app-bigip:~# b monitor sjsas_http_monitor '{use http interval 30 timeout 91 send "GET /index.html HTTP/1.0" recv "" }'

  11. From the Network Monitors screen, click the Basic Associations tab.
  12. The Basic Association screen opens.
     
  13. In the Node section, from the list, select the name of the monitor you created in Step 3. In our example, we select sjsas_http_monitor.
  14.  
  15. In the Node column, locate the SJSAS nodes relevant to this monitor, and click a check in the Add box for each node.
  16. In our example, we check the Add box for 122.10.10.1:38080 and 122.10.10.2:38080.

    Associating the Nodes to Monitor
    Figure 1.8 Associating the Monitor to the Nodes
     

  17. Click Apply.
  18. You now see the sjsas_http_monitor in the Existing Associations column of the Node section for each of the SJSAS servers.
    For additional information associating a monitor, click the Help button.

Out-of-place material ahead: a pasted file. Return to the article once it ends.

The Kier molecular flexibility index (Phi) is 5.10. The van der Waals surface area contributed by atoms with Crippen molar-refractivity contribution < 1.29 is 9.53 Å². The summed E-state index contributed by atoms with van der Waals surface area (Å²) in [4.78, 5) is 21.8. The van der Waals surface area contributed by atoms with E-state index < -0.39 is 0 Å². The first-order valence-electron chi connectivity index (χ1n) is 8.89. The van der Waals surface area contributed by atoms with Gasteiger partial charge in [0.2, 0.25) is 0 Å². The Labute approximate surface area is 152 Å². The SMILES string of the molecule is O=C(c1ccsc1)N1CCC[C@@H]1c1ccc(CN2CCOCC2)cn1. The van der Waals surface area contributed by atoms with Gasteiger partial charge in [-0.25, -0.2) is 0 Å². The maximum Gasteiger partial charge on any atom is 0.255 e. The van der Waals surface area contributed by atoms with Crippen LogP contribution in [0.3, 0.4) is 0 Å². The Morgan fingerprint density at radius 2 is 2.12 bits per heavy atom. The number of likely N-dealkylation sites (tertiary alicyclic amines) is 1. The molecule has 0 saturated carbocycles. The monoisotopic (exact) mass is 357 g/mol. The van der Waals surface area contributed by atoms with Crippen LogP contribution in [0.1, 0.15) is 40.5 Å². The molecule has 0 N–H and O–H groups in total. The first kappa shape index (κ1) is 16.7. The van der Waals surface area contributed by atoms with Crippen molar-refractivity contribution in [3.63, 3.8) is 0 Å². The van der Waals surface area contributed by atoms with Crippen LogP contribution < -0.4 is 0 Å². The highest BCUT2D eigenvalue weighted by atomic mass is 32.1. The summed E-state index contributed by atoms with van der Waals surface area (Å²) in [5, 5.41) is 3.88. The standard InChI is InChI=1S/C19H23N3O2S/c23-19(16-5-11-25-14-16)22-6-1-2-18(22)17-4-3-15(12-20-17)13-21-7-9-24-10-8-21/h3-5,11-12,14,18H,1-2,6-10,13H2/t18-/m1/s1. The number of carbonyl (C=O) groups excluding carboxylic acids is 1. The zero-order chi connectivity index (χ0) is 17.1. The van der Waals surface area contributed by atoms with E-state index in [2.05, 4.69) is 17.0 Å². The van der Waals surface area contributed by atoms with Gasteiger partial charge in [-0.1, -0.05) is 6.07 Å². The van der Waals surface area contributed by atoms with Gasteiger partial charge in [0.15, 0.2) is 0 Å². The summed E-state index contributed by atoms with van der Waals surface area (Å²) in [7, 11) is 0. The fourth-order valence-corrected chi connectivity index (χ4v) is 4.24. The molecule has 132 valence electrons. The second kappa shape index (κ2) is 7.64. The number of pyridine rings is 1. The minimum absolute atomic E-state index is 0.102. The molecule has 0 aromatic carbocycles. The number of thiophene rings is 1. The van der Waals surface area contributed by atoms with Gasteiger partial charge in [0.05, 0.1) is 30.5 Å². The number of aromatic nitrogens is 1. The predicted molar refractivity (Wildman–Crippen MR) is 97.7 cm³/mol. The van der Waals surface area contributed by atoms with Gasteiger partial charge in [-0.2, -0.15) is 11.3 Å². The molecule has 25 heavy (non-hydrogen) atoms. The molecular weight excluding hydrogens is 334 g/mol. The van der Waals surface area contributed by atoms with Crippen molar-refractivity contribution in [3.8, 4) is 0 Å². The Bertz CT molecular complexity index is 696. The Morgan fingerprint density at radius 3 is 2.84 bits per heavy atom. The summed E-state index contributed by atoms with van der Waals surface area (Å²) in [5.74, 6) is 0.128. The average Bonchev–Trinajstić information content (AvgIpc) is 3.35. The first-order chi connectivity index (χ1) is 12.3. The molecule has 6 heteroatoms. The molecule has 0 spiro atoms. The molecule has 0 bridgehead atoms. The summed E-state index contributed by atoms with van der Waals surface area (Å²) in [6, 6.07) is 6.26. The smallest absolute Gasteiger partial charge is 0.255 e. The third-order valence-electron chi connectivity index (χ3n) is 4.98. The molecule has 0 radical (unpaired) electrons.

Command Line

app-bigip:~# b node 122.10.10.1:38080 122.10.10.2:38080 monitor use sjsas_http_monitor

Configuring the BIG-IP system for SJSAS deployments with SSL traffic

If your SJSAS deployment requires SSL, the configuration on the BIG-IP system is slightly different. For SJSAS deployments using SSL, you need to configure an SSL proxy and a loopback virtual server on the BIG-IP system, in addition to creating the pool and health monitor.

Note
If you are not using SSL in your deployment, you do not need to perform these steps.

To configure the BIG-IP for directing SSL traffic to the SJSAS servers, you need to complete the following procedures from the first section of this document:

Creating the loopback virtual server for the SSL proxy

The SSL proxy uses a loopback virtual server for the SSL proxy. To create this loopback virtual server, use the following steps.

Note
Before you configure the virtual server, you must have already configured the pool (see Creating the pool).
To create the loopback virtual server

  1. In the navigation pane, click Virtual Servers.